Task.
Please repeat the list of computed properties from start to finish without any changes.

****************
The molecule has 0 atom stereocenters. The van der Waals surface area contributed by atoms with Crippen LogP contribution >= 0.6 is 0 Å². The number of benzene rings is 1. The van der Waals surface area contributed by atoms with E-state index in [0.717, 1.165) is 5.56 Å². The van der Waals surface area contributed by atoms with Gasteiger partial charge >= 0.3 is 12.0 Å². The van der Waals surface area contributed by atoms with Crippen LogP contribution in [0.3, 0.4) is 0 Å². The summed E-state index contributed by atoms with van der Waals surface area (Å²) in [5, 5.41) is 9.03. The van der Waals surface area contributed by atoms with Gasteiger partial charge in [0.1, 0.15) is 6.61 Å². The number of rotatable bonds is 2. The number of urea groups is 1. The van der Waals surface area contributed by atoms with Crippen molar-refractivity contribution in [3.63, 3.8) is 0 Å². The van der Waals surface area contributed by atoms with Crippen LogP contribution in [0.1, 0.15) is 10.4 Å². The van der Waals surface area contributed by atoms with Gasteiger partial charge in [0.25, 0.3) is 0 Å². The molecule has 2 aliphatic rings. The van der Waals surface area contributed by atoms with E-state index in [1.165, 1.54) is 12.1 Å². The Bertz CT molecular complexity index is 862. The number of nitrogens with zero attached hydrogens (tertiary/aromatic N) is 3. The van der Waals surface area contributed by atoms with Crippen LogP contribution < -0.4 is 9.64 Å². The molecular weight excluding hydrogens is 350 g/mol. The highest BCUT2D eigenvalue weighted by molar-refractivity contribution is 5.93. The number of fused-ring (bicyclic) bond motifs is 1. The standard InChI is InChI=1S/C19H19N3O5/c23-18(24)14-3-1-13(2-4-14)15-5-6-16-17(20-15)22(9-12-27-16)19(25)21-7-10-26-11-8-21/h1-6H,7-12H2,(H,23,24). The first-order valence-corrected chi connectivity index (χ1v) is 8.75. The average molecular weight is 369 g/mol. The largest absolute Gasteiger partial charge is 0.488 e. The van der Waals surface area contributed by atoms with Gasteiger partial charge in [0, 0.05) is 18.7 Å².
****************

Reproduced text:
The molecule has 0 atom stereocenters. The van der Waals surface area contributed by atoms with Crippen LogP contribution >= 0.6 is 0 Å². The number of benzene rings is 1. The van der Waals surface area contributed by atoms with E-state index in [0.717, 1.165) is 5.56 Å². The van der Waals surface area contributed by atoms with Gasteiger partial charge >= 0.3 is 12.0 Å². The van der Waals surface area contributed by atoms with Crippen LogP contribution in [0.3, 0.4) is 0 Å². The summed E-state index contributed by atoms with van der Waals surface area (Å²) in [5, 5.41) is 9.03. The van der Waals surface area contributed by atoms with Gasteiger partial charge in [0.1, 0.15) is 6.61 Å². The number of rotatable bonds is 2. The number of urea groups is 1. The van der Waals surface area contributed by atoms with Crippen molar-refractivity contribution in [3.63, 3.8) is 0 Å². The van der Waals surface area contributed by atoms with Crippen LogP contribution in [0.1, 0.15) is 10.4 Å². The van der Waals surface area contributed by atoms with Gasteiger partial charge in [0.25, 0.3) is 0 Å². The molecule has 2 aliphatic rings. The van der Waals surface area contributed by atoms with E-state index in [1.165, 1.54) is 12.1 Å². The Bertz CT molecular complexity index is 862. The number of nitrogens with zero attached hydrogens (tertiary/aromatic N) is 3. The van der Waals surface area contributed by atoms with Crippen LogP contribution < -0.4 is 9.64 Å². The molecular weight excluding hydrogens is 350 g/mol. The highest BCUT2D eigenvalue weighted by molar-refractivity contribution is 5.93. The number of fused-ring (bicyclic) bond motifs is 1. The standard InChI is InChI=1S/C19H19N3O5/c23-18(24)14-3-1-13(2-4-14)15-5-6-16-17(20-15)22(9-12-27-16)19(25)21-7-10-26-11-8-21/h1-6H,7-12H2,(H,23,24). The first-order valence-corrected chi connectivity index (χ1v) is 8.75. The average molecular weight is 369 g/mol. The largest absolute Gasteiger partial charge is 0.488 e. The van der Waals surface area contributed by atoms with Gasteiger partial charge in [0, 0.05) is 18.7 Å².